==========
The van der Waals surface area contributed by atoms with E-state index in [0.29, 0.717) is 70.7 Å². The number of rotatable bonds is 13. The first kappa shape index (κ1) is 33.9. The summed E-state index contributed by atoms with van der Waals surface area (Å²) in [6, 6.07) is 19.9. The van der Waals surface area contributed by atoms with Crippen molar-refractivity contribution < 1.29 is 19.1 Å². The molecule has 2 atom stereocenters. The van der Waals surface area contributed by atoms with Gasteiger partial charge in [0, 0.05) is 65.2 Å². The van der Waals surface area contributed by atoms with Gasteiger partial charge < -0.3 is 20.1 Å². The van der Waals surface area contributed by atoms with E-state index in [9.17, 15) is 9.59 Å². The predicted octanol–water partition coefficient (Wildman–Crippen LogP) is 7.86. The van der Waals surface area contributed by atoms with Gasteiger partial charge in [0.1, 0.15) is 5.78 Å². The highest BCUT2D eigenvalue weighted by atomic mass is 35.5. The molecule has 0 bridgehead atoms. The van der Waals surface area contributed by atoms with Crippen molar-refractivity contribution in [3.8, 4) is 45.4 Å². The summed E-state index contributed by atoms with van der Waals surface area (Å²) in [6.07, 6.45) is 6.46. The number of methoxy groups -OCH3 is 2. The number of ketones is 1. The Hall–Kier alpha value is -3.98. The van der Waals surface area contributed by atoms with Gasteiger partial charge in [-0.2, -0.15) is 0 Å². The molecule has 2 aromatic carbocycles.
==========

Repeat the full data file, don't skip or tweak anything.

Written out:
The van der Waals surface area contributed by atoms with E-state index in [0.29, 0.717) is 70.7 Å². The number of rotatable bonds is 13. The first kappa shape index (κ1) is 33.9. The summed E-state index contributed by atoms with van der Waals surface area (Å²) in [6, 6.07) is 19.9. The van der Waals surface area contributed by atoms with Crippen molar-refractivity contribution < 1.29 is 19.1 Å². The molecule has 2 atom stereocenters. The van der Waals surface area contributed by atoms with Gasteiger partial charge in [0, 0.05) is 65.2 Å². The van der Waals surface area contributed by atoms with Gasteiger partial charge < -0.3 is 20.1 Å². The van der Waals surface area contributed by atoms with E-state index in [9.17, 15) is 9.59 Å². The predicted octanol–water partition coefficient (Wildman–Crippen LogP) is 7.86. The van der Waals surface area contributed by atoms with Gasteiger partial charge in [0.1, 0.15) is 5.78 Å². The highest BCUT2D eigenvalue weighted by atomic mass is 35.5. The molecule has 0 bridgehead atoms. The van der Waals surface area contributed by atoms with Crippen molar-refractivity contribution in [3.8, 4) is 45.4 Å². The summed E-state index contributed by atoms with van der Waals surface area (Å²) in [6.07, 6.45) is 6.46. The number of methoxy groups -OCH3 is 2. The number of ketones is 1. The Hall–Kier alpha value is -3.98. The van der Waals surface area contributed by atoms with Gasteiger partial charge in [-0.2, -0.15) is 0 Å². The molecule has 2 aromatic carbocycles.